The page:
SAN FRANCISCO -- Twitter sued Tesla CEO Elon Musk on Tuesday, trying to force him to complete his $44 billion takeover of the social media company by accusing him of “outlandish” and “bad faith” actions that have caused the platform irreparable harm and “wreaked havoc” on its stock price.
Back in April, Musk pledged to pay $54.20 a share for Twitter, which agreed to those terms after reversing its initial opposition to the deal. But the two sides have been bracing for a legal fight since the billionaire said Friday that he was backing away from his agreement to buy the company.
Twitter’s lawsuit opens with a sharply-worded accusation: “Musk refuses to honor his obligations to Twitter and its stockholders because the deal he signed no longer serves his personal interests.”
“Having mounted a public spectacle to put Twitter in play, and having proposed and then signed a seller-friendly merger agreement, Musk apparently believes that he — unlike every other party subject to Delaware contract law — is free to change his mind, trash the company, disrupt its operations, destroy stockholder value, and walk away,” the suit stated.
Twitter filed its lawsuit in the Delaware Court of Chancery, which frequently handles business disputes among the many corporations, including Twitter, that are incorporated there.
As part of the April deal, Musk and Twitter had agreed to pay each other a $1 billion breakup fee if either was responsible for the deal falling through. The company could have pushed Musk to pay the hefty fee but is going farther than that, trying to force him to complete the full $44 billion purchase approved by the company’s board.
“Oh the irony lol,” Musk tweeted after Twitter filed the lawsuit, without explanation.
The arguments and evidence laid out by Twitter are compelling and likely to get a receptive ear in the Delaware court, which doesn’t look kindly on sophisticated buyers with highly-paid legal advisers backing off of deals, said Brian Quinn, a law professor at Boston College.
“They make a very strong argument that this is just buyer’s remorse,” Quinn said. “You have to eat your mistakes in the Delaware Chancery Court. That’s going to work very favorably for Twitter.”
Musk alleged Friday that Twitter has failed to provide enough information about the number of fake accounts on its service. Twitter said last month that it was making available to Musk a ″fire hose” of raw data on hundreds of millions of daily tweets.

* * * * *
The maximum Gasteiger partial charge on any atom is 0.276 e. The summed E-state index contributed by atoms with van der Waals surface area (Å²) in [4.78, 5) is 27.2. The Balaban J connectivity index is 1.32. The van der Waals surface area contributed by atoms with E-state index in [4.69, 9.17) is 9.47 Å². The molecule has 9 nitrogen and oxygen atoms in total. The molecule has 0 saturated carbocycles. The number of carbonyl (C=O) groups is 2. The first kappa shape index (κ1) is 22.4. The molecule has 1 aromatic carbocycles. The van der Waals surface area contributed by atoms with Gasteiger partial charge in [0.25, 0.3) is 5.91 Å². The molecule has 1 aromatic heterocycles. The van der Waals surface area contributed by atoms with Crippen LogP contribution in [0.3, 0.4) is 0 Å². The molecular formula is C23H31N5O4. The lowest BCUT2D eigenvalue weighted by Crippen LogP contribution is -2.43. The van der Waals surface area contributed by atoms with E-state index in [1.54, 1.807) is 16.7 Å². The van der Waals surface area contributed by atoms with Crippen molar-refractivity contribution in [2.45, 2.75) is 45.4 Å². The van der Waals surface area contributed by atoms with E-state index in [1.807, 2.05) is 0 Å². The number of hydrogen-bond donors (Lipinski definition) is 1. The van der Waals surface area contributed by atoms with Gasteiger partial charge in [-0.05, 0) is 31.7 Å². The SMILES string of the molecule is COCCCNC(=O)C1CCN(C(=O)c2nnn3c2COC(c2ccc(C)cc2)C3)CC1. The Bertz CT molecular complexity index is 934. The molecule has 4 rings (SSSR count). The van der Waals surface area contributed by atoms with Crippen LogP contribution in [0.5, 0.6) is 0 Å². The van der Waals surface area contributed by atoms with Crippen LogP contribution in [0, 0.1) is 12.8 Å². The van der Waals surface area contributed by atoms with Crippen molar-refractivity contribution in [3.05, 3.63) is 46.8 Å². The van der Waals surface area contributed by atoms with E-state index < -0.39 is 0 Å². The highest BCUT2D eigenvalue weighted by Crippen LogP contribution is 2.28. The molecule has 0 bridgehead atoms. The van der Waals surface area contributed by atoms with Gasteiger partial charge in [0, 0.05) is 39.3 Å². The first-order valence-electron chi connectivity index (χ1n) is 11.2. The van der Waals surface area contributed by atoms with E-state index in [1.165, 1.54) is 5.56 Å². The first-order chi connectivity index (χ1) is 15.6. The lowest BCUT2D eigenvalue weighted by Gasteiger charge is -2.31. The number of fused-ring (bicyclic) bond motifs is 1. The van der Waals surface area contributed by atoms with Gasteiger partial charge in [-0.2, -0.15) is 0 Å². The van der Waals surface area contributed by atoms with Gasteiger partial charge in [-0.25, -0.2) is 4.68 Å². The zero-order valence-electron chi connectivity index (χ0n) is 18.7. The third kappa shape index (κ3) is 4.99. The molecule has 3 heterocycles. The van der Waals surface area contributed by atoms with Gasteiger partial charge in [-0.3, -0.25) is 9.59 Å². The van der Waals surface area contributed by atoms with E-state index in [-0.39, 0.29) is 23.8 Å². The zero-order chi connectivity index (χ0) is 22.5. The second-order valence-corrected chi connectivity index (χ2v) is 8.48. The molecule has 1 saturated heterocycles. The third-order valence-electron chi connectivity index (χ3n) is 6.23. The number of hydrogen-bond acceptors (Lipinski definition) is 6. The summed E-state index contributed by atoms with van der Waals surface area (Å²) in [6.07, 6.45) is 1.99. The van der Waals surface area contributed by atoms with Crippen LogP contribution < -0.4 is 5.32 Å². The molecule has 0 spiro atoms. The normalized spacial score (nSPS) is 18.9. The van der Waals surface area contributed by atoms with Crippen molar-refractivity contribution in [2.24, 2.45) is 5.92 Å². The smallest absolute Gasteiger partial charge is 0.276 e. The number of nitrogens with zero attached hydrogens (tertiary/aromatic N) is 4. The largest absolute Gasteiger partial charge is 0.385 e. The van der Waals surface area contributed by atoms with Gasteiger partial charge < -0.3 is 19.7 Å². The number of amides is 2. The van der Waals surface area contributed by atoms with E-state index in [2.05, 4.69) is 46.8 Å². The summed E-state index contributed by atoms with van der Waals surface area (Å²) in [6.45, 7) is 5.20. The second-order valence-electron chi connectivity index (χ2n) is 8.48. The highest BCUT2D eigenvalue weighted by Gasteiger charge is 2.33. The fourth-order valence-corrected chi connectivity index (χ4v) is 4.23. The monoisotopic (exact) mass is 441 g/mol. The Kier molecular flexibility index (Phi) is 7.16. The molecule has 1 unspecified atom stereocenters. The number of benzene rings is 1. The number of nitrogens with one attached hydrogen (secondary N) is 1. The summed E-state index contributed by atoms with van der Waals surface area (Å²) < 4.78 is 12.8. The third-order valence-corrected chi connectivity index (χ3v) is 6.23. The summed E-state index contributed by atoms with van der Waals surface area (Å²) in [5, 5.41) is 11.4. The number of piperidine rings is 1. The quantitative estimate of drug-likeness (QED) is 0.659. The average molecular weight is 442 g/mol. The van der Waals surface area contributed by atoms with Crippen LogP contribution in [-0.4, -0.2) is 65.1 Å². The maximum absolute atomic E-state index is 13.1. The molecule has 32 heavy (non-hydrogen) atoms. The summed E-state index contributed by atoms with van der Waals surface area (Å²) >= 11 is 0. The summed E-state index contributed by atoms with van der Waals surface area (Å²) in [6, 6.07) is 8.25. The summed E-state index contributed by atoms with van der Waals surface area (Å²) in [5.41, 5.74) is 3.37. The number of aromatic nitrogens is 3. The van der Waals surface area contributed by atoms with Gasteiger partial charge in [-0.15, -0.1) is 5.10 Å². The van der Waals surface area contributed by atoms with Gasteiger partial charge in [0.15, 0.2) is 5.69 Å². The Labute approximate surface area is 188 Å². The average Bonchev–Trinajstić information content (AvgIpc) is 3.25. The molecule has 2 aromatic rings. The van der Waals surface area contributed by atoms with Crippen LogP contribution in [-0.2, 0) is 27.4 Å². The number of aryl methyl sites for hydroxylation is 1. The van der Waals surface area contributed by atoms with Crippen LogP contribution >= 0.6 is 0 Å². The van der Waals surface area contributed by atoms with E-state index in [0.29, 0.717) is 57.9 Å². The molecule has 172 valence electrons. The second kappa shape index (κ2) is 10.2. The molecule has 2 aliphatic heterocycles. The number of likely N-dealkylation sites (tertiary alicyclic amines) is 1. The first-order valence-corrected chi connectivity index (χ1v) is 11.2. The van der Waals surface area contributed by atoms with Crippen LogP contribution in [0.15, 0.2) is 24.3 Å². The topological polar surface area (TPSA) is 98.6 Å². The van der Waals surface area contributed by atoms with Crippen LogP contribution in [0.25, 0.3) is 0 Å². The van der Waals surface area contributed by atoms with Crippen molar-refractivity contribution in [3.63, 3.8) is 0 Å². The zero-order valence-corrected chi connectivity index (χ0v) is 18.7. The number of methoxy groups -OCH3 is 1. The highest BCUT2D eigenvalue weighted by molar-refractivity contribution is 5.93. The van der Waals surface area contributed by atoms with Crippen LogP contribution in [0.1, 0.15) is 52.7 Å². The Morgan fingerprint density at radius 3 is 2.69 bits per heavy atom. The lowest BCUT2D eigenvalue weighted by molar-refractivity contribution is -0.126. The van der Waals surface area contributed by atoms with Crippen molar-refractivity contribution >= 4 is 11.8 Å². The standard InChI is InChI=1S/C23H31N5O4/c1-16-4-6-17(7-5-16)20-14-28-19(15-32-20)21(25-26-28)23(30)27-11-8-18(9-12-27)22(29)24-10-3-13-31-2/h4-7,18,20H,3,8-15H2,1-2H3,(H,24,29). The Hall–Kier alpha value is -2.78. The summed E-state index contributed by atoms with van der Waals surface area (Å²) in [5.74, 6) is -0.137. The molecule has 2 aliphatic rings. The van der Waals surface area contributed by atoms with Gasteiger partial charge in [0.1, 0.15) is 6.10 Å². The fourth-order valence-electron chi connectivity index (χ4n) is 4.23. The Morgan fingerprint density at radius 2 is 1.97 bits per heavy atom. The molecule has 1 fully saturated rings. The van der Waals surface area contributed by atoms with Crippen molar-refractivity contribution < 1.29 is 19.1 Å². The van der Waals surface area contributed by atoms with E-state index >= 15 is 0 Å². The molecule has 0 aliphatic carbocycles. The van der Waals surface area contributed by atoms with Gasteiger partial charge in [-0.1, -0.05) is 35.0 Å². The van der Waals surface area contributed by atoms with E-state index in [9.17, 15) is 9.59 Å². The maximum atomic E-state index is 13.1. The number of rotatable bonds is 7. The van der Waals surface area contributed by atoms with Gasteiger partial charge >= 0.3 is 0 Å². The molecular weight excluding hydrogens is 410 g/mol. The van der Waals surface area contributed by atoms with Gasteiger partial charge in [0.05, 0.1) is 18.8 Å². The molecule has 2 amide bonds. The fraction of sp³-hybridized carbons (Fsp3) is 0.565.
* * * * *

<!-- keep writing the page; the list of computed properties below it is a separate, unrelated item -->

The company has said for years in regulatory filings that it believes about 5% of the accounts on the platform are fake. Musk is also alleging that Twitter broke the acquisition agreement when it fired two top managers and laid off a third of its talent-acquisition team.
Twitter’s suit repeatedly emphasizes Musk’s contemplation of starting a Twitter competitor -- an alternative option he sometimes aired publicly and sometimes privately to Twitter’s executives and board members. While the company has said it cooperated in providing the data he requested on fake “spam bot” accounts, the lawsuit suggests Twitter was concerned that disclosing too much “highly sensitive information” could expose the company to competitive harm if shared.
The biggest surprise for Quinn was how much evidence Twitter has -- for instance, communications with Musk about whether to retain or lay off employees, as well as the billionaire’s own public tweets -- to reject his arguments for backing out.
“They are marshaling many of Musk’s own tweets to hoist him on his own petard,” he said.
In a joint press release announcing the acquisition deal, Musk pledged to “unlock” the social media company’s potential by loosening restrictions on speech and rooting out fake accounts. Among his most attention-grabbing promises was to let former President Donald Trump back onto the platform. Musk argued that Twitter’s ban of Trump following the Jan. 6, 2021 insurrection at the U.S. Capitol was “morally bad” and “foolish in the extreme.”
But his confidence didn’t last long. Tesla’s stock — Musk’s primary source of wealth — plummeted amid a broader stock market selloff in May, and Musk soon seemed less enthusiastic about owning Twitter.
“For Musk, the best case is he pays the $1 billion breakup fee but that appears very unlikely,” said Wedbush Securities analyst Daniel Ives. “The irony is that Twitter as a fiduciary is clearly looking to enforce a deal that Musk doesn’t want to get done. It’s like buying a house you don’t want.”
Twitter's suit calls Musk's tactics “a model of hypocrisy,” noting that he had emphasized plans to take Twitter private in order to rid it of spam accounts. Once the market declined, Twitter said, "Musk shifted his narrative, suddenly demanding ‘verification’ that spam was not a serious problem on Twitter’s platform, and claiming a burning need to conduct ‘diligence’ he had expressly forsworn.”
Similarly, the company charges that Musk operated in bad faith, accusing him of requesting company information in order to accuse Twitter of providing “misrepresentations” about its business to regulators and investors.
Musk “has been acting against this deal since the market started turning, and has breached the merger agreement repeatedly in the process," the suit charged. "He has purported to put the deal on ‘hold’ pending satisfaction of imaginary conditions, breached his financing efforts obligations in the process, violated his obligations to treat requests for consent reasonably and to provide information about financing status, violated his non-disparagement obligation, misused confidential information, and otherwise failed to employ required efforts to consummate the acquisition.”